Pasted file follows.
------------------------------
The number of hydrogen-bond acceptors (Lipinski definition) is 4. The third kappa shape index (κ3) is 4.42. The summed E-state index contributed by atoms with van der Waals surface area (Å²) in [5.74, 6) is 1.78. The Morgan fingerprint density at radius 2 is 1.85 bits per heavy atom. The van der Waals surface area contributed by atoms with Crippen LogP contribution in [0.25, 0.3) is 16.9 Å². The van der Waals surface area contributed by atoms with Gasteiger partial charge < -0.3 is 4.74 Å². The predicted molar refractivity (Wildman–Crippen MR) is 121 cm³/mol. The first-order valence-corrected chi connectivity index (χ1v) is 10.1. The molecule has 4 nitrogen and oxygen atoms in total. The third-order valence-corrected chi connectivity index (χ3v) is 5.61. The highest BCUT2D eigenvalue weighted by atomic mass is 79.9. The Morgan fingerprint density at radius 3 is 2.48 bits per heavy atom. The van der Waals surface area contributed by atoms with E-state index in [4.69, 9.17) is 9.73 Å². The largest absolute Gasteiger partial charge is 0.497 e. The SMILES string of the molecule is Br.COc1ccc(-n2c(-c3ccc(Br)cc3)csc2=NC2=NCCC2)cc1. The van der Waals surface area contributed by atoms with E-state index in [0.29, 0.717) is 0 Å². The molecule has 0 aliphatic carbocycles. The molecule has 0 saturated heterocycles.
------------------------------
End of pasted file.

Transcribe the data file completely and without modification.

The number of hydrogen-bond acceptors (Lipinski definition) is 4. The third kappa shape index (κ3) is 4.42. The summed E-state index contributed by atoms with van der Waals surface area (Å²) in [5.74, 6) is 1.78. The Morgan fingerprint density at radius 2 is 1.85 bits per heavy atom. The van der Waals surface area contributed by atoms with Crippen LogP contribution in [0.25, 0.3) is 16.9 Å². The van der Waals surface area contributed by atoms with Gasteiger partial charge < -0.3 is 4.74 Å². The predicted molar refractivity (Wildman–Crippen MR) is 121 cm³/mol. The first-order valence-corrected chi connectivity index (χ1v) is 10.1. The molecule has 4 nitrogen and oxygen atoms in total. The third-order valence-corrected chi connectivity index (χ3v) is 5.61. The highest BCUT2D eigenvalue weighted by atomic mass is 79.9. The Morgan fingerprint density at radius 3 is 2.48 bits per heavy atom. The van der Waals surface area contributed by atoms with E-state index in [4.69, 9.17) is 9.73 Å². The largest absolute Gasteiger partial charge is 0.497 e. The SMILES string of the molecule is Br.COc1ccc(-n2c(-c3ccc(Br)cc3)csc2=NC2=NCCC2)cc1. The van der Waals surface area contributed by atoms with E-state index in [0.29, 0.717) is 0 Å². The molecule has 0 aliphatic carbocycles. The molecule has 0 saturated heterocycles.